wherein said heterojunction semiconductor device further comprises a source electrode and a drain electrode formed at opposing end portions of said channel region, and a gate electrode formed on said first semiconductor layer above said channel region.
7. A heterojunction semiconductor device according to claim 5,
wherein said convex projection portion of said second compound semiconductor layer having the minibands of energy for electron serves as an active region,
wherein said heterojunction semiconductor device further comprises a third compound semiconductor layer doped with acceptor impurities and formed below said active region, and
wherein said heterojunction semiconductor device comprises an n-side electrode formed on said first semiconductor layer above said active region and a p-side electrode formed on said third compound semiconductor layer.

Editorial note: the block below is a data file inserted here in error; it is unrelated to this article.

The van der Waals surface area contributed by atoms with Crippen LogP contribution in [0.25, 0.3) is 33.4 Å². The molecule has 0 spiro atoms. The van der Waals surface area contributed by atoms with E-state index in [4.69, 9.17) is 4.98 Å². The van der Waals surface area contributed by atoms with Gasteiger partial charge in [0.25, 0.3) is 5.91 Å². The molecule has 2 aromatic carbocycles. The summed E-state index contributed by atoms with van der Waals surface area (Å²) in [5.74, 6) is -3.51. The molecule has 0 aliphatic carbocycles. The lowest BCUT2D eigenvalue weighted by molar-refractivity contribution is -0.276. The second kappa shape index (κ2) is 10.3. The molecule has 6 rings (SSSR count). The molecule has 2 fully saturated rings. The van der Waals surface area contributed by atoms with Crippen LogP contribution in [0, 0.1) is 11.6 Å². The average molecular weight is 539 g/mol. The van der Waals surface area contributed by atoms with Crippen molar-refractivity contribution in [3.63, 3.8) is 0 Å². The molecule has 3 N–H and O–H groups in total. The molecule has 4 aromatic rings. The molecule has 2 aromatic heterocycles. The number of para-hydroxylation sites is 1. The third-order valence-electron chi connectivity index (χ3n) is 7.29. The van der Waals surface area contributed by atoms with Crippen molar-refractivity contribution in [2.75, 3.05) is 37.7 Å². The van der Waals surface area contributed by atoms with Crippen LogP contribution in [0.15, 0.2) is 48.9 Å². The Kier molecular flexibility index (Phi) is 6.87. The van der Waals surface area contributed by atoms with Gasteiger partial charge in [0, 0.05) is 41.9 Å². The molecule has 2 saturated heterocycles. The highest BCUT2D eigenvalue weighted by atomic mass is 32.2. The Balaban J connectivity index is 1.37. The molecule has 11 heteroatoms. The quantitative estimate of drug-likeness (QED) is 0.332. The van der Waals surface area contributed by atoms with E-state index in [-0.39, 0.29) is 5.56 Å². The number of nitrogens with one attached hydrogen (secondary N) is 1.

8. A heterojunction semiconductor device according to claim 1, wherein said first semiconductor layer comprises a plurality of said concave portions formed as concave quantum boxes, said concave quantum boxes being arranged at regular intervals in two perpendicular directions at said heterojunction interface to form minibands of energy for electrons accumulated in the convex projection portions of said second compound semiconductor layer, the minibands being parallel with a main interface of the heterojunction interface.
9. A heterojunction semiconductor device according to claim 8,
wherein said convex projection portions of said second compound semiconductor layer having the minibands of energy for electrons serve as a channel region, and
wherein said heterojunction semiconductor device further comprises a source electrode and a drain electrode formed at opposing end portions of said channel region, and a gate electrode formed on said first semiconductor layer above said channel region.